Windows Live Spaces got too Social

Dare recently posted about the great new social features that Windows Live Spaces has deployed. I think they are good features, the problem is Live Spaces has changed into a mini FaceBook (well I think I’ve not been there) or MySpaces to compete with that Gen Y crowd. But there was no options to not get these “upgrades” and the tool became more of what I didn’t want it.

My core problem is that the people in my Windows Live Messenger contact list are not the targets of my blogging at all. So all these new ways to interact with my WLM contacts added zero value, and a lot of screen clutter.

I already have a RSS feed reader that I love, and when the few of my WLM contacts update their blogs I know about it. All the contact auto management features seem like some form of Plaxo (that I’m not using any more). The friends lists seem to be some from of LinkedIn/FaceBook. Not interested.

Someone (in my feed list) was remarking about how the A-List blogger’s are behind the times (in regards to FaceBook etc) and not trying to A-List myself, but I think I’m even more behind the times, so much so I’m just plain not interested.

I think Jeff Atwood summed it up best when he said own your presence on the Internet (can’t find post) and that is what I want. I’m here, I’ve got stuff to contribute. It’s just here on my domain. It’s there to find via Google and that’s the way I like it. What’s more I am prepared to pay for that privilege of control.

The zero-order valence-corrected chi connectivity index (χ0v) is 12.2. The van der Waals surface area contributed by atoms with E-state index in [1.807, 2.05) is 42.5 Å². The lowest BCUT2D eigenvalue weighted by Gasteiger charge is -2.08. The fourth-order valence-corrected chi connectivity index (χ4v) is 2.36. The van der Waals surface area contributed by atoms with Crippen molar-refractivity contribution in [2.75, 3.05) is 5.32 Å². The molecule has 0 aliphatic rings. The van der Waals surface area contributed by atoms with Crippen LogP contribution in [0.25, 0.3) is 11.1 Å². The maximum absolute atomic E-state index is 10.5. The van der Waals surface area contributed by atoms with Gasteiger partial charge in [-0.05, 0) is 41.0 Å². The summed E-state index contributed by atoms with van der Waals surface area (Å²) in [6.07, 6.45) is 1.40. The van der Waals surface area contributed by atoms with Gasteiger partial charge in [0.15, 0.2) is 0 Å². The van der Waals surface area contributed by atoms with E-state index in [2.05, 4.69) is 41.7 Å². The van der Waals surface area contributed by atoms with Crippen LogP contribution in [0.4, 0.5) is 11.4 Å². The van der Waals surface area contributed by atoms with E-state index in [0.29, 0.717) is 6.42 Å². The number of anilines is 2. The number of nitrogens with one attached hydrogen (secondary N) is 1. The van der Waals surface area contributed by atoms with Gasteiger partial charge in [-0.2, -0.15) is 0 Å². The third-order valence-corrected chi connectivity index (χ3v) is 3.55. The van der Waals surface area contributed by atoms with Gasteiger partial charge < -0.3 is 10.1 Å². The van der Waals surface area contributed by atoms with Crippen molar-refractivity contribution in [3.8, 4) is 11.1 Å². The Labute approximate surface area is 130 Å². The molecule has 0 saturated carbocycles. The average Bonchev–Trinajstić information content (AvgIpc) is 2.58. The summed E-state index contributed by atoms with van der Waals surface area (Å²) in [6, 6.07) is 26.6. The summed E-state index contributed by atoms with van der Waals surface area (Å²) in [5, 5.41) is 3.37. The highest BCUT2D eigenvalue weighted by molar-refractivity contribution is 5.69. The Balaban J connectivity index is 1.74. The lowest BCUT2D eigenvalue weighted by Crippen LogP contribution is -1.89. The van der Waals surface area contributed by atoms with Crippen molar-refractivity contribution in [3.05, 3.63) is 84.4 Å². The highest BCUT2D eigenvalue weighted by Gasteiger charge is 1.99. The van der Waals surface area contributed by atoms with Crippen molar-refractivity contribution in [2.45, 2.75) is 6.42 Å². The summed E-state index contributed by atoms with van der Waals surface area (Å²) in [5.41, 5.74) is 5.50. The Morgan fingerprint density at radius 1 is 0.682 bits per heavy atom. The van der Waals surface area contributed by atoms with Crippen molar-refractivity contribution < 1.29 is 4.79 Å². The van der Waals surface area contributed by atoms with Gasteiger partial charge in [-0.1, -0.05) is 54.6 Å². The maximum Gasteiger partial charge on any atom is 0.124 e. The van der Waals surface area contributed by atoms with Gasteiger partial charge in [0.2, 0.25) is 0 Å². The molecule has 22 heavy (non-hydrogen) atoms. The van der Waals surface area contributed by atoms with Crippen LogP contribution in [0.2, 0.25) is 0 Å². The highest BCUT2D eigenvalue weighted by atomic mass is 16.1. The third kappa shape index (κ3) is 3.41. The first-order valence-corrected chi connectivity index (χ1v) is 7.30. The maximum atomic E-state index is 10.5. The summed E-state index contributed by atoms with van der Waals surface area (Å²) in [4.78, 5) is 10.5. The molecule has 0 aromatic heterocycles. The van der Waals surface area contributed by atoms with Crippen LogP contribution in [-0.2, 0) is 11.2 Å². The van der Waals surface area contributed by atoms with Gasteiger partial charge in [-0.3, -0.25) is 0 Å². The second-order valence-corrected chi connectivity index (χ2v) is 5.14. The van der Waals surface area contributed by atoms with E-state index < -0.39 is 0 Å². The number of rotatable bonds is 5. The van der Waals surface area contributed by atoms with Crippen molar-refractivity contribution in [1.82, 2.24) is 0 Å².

2 thoughts on “Windows Live Spaces got too Social”

  1. Hey Simeon,

    See this is the problem with any blog living in a social age. Blogs used to be semi-isolationist, now as people want them to grow bigger they get on board with social networking, blogging companies compete with other offerings that have a whole social suite.

    Sure Live Spaces could have gone the way of the Livejournals and Xangas of the world, but they aren’t as sexy and lets face it where is the user base?

    The way to get users, and therefore revenue is in the ads, is in the social context.

    The biggest issue I have with this is it always feels bolted on to these sites. I especially am not fond of MySpace for this.

    I think what you’ve done is what most people will end up doing – if you want a blog then you go to a blog specific site and hope, or get your own domain and control it.

    And your spell check might have accidently replaced the word “seem” (ie seemed to be, seemed like) with “seam” (ie the seam of your trousers, seam in fabric).

  2. Hey Andrew,
    You seem 100% on the button. Not wanting to be another small cog in their advertising machine I moved on.
    On the spelling front that would be 100% my mistake. Ether in the original writing or editing/spell checking (or lack of). Fixed now, cheers for the heads up.

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